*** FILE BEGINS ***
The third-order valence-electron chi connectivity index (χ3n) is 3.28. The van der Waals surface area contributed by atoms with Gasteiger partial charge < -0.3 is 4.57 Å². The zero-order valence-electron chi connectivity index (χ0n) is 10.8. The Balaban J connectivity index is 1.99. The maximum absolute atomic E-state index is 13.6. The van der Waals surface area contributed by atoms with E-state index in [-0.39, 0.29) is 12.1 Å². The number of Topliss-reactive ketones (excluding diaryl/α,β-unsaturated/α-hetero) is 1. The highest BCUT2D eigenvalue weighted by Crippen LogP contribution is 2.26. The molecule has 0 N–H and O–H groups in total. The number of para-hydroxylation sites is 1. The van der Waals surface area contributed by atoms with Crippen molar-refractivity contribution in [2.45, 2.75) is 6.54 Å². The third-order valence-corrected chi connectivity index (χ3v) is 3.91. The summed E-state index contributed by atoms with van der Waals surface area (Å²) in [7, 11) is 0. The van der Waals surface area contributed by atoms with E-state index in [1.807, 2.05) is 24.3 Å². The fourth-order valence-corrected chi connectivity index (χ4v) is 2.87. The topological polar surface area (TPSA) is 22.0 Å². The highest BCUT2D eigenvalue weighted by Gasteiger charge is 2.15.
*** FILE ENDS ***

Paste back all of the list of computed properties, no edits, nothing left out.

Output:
The third-order valence-electron chi connectivity index (χ3n) is 3.28. The van der Waals surface area contributed by atoms with Gasteiger partial charge < -0.3 is 4.57 Å². The zero-order valence-electron chi connectivity index (χ0n) is 10.8. The Balaban J connectivity index is 1.99. The maximum absolute atomic E-state index is 13.6. The van der Waals surface area contributed by atoms with E-state index in [-0.39, 0.29) is 12.1 Å². The number of Topliss-reactive ketones (excluding diaryl/α,β-unsaturated/α-hetero) is 1. The highest BCUT2D eigenvalue weighted by Crippen LogP contribution is 2.26. The molecule has 0 N–H and O–H groups in total. The number of para-hydroxylation sites is 1. The van der Waals surface area contributed by atoms with Crippen molar-refractivity contribution in [2.45, 2.75) is 6.54 Å². The third-order valence-corrected chi connectivity index (χ3v) is 3.91. The summed E-state index contributed by atoms with van der Waals surface area (Å²) in [7, 11) is 0. The van der Waals surface area contributed by atoms with E-state index in [1.807, 2.05) is 24.3 Å². The fourth-order valence-corrected chi connectivity index (χ4v) is 2.87. The topological polar surface area (TPSA) is 22.0 Å². The highest BCUT2D eigenvalue weighted by Gasteiger charge is 2.15.